Sfvs for Studying Hormone Responsive Signaling

Period of Performance: 06/15/1998 - 01/31/1999


Phase 2 SBIR

Recipient Firm

Invitrogen Corporation
Carlsbad, CA 92008
Principal Investigator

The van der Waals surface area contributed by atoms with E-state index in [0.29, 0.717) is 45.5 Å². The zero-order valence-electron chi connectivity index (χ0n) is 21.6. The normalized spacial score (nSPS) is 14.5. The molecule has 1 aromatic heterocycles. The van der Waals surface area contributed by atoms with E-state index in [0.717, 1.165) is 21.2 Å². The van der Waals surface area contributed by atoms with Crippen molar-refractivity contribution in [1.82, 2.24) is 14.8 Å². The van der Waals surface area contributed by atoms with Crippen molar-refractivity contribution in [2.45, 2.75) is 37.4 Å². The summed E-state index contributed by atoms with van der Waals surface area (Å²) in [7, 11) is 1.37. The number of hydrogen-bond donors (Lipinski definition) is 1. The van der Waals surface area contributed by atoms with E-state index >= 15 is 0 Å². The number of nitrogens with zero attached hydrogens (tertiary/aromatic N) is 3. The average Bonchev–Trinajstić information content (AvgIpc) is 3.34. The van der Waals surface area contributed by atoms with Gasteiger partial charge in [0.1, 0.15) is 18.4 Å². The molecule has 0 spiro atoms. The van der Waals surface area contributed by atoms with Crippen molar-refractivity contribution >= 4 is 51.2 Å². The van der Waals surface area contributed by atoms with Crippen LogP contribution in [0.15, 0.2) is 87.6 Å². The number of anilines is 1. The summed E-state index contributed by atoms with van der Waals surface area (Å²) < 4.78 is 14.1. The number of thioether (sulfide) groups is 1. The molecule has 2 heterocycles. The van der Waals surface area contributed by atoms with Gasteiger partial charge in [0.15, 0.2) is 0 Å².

Signal transduction pathways converge ultimately at the level of transcriptional activation to produce specific patterns of gene expression in response to environmental stimuli. The initiation of transcription mediated by these signalling pathways is regulated by the coordinate expression and/or activation of specific transcription factors that bind to the control regions of genes. Specific insights into the mechanisms underlying transcriptional activation have recently arisen from studies of the structure and functions of these transcription factors and signalling molecules. A key component missing in the study of the functions of these molecules is a system in which negative effectors can be studied using gene transfer. This is especially apparent in cases where the negative effector will have a deleterious effect on cell growth. In this paradigm, the cells expressing the negative effector cannot be isolated and studied since a low percentage of the cells are actually transfected by conventional technology, and negative growth phenotypes are selected against. In this application, we will describe the second phase of developing and optimizing a system for the isolation of transiently transfected cells (or cells from transgenic mice) away from total populations in a non-destructive manner, which will allow subsequent culturing and/or biochemical analyses. The simplest system utilizes single chain fragments of immunoglobulin variable domains (sFv's) displayed on the surface of transfected cells in combination with magnetic beads coated with the antigen as a "Hook". PROPOSED COMMERCIAL APPLICATION: The commercialization of the Capture- Technology has allowed researchers to isolate transiently transfected cells from total populations in a non-destructive manner, allowing subsequent culturing and/or biochemical analyses. The studies described in this second phase of the development of this technology will yield multiple new products to be added to the Capture-Tec(TM) product line. These include, detachable beads and fluorophores to use with the system, multiple different "Hook" molecules with differing specificities, an inducible vector system for displaying the "Hook" only when desired, and a line of cDNA libraries that are developmentally staged, and cell-type specific. In addition, the transgenic mouse lines could be commercialized through an animal vendor, and we will offer the cell-type specific isolation beads.